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St. Brigid's Cross: February has arrived
By Mary Maguire
For the Irish, the arrival of February means that spring is here, which brings new life and hope. February 1st always brings back memories of the fun times we had at school making the St Brigid's Cross. The Celts divided the year into two halves, the long bright days of samh or summer the dark short days of gamh or winter. In these two halves were four festivals to mark each season. February 1st is the Celtic feast of IMBOLC dedicated to the Irish fertility goddess Brigid, and it marks the first day of Spring. This feast day is then shared with Naomh Brid or St Brigid (c.451-525), the patroness of Ireland. Therefore, In Ireland February 1st is known as Feile Bride or St Brigid's Day, celebrating both the Saint and the 1st day of Spring.
Brigid was born near Dundalk, Co Louth. Her mother was a Christian, and from her she learned cattle farming and dairying. This was her occupation after she made a vow to live a life of holy chastity. She is celebrated for her generosity to the poor. Feile Bride (Festival of Brigid) is celebrated in the town of Cill Dara (Kildare), which means “church of the oak.” The town dates from the 5th Century and became one of the three most important Christian foundations in Celtic Ireland. St Mel of Ardagh and Bishop MacCaille, also credited with the consecration of Brigid, established the first community beneath an oak tree on a hill on the edge of the Curragh (hence the name Cill Dara, the church of the oak). Not too far away lived the King of Leinster who donated the site to Brigid. The story goes that he offered Brigid as much land as her cloak would cover. When she spread it, it stretched out to cover the entire plain of 5000 acres! From this land, she was able set up her new community and had plenty of fertile land for crops and to graze sheep and cows. Her community was unique because it was a mix of nuns and monks. Her small Oratory at Cill Dara became a center of religion and learning, and developed into a cathedral city.
One of the most widespread Irish customs associated with St Brigid is the weaving of the Cros Bride (St Brigid’s Cross). In her time, the floors of dwellings would have been strewn with rushes. Legend tells us that Brigid visited a pagan chieftain on his deathbed. Brigid picked up some rushes and began to weave them into a cross. She told the Chieftain about the significance of the Christian cross and that Jesus died to save all people, including him. He found peace and asked to be converted to Christianity before he died. Irish people still keep the St Brigid’s crosses, and it was the symbol chosen by the Ireland’s National Broadcasting Station, RTE – Radio Telefis Eireann.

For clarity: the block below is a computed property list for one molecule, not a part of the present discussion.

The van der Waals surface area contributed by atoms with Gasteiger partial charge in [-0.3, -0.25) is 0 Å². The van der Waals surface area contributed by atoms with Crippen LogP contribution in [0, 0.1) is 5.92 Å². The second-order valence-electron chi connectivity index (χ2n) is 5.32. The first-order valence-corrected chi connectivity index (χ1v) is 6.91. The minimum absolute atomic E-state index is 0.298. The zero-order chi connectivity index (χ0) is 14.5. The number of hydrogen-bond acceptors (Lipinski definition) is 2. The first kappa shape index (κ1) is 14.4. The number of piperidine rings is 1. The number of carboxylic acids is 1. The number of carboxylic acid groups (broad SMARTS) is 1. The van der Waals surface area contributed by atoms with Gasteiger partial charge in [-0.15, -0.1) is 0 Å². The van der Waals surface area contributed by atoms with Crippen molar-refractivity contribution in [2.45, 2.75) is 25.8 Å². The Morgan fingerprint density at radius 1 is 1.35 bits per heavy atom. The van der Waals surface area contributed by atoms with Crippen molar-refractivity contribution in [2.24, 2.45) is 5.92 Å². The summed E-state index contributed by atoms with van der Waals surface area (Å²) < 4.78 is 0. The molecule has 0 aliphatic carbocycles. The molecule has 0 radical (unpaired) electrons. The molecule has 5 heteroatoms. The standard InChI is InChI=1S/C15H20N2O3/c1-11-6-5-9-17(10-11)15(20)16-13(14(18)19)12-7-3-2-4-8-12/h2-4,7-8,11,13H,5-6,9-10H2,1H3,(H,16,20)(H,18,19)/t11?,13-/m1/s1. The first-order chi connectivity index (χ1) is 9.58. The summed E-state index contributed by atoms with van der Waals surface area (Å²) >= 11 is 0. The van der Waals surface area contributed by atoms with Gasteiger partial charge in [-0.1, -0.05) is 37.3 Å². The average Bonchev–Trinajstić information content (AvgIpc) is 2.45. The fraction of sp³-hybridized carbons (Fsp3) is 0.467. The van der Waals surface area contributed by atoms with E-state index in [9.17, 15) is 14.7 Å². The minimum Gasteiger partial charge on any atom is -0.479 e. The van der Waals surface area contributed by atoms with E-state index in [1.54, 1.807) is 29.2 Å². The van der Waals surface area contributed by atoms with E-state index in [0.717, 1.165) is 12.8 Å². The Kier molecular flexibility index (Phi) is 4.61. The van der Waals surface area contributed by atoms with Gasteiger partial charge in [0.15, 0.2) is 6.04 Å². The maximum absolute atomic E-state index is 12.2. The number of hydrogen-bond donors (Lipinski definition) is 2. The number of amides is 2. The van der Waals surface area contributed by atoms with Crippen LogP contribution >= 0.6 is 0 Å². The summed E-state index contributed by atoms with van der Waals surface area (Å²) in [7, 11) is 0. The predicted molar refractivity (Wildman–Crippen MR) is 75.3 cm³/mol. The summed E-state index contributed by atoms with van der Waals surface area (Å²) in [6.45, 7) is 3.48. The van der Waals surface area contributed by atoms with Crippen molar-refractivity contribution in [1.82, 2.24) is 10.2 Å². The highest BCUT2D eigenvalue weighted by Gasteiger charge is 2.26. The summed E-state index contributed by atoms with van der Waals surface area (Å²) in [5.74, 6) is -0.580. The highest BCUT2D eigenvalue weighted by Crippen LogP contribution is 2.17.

Feile Bride has attracted participants from many countries over the years. This year the festival is entitled “Ancient Wisdom for New Times” and runs from January 29th to February 5th, 2012. The five day event is organized by the Brigidine Sisters. During this time, you can take guided walks around the ancient monastic city of Kildare, learn how to weave at St Brigid’s Cross, and attend pilgrimages of quiet reflection, song and prayer on the eve of springtime at St Brigid’s Well. You can take an organized walk over the Curragh and in the Japanese Gardens. Of course, no festival would be complete without a night of traditional music at one of the local pubs. There are also various lectures and conferences, and of course you can attend Mass at St Brigid’s Well at the end of the week.
And back to Kildare, Ireland - Did you know?
Irish Auto Racing History - For those of us who are also into motor racing. Did you know that on July 2 1903, the first international motor race to be held in Great Britain (Ireland was still struggling for Independence) ran through Kildare? Racing at the time was illegal on British public roads so Kildare was chosen because of the straightness of the roads and safety benefits. The British team chose to race in Shamrock green which thereafter became known as British Racing Green. The race was won by a Belgian.
Happenings in February –way back!!
27 February 1903 - St. Patrick's Day - A meeting was held at the Mansion House in Dublin to welcome a movement to establish St. Patrick's Day as a national holiday.
1 February 1909 - Prohibition in the United States - Under what was known as the Prohibition movement, more states and counties adopted laws which banned the sale of alcohol.
1910 – A Chinese army occupies Lhasa, forcing the Dalai Lama to flee to India.
1929 – After a long dispute between church and state, The Vatican City came into being when an agreement was reached between the Papacy and Mussolini.
3 February 1939 - Author James Joyce on his 57th birthday, celebrated the publication in Paris of his long-awaited third novel Finnegans Wake.
3 February 1940 - Two Irishmen were hanged in Birmingham, England for their part in the Irish Republican Army (IRA) Coventry bombings the year before. The evidence against them was far from convincing resulting in protests all over Ireland.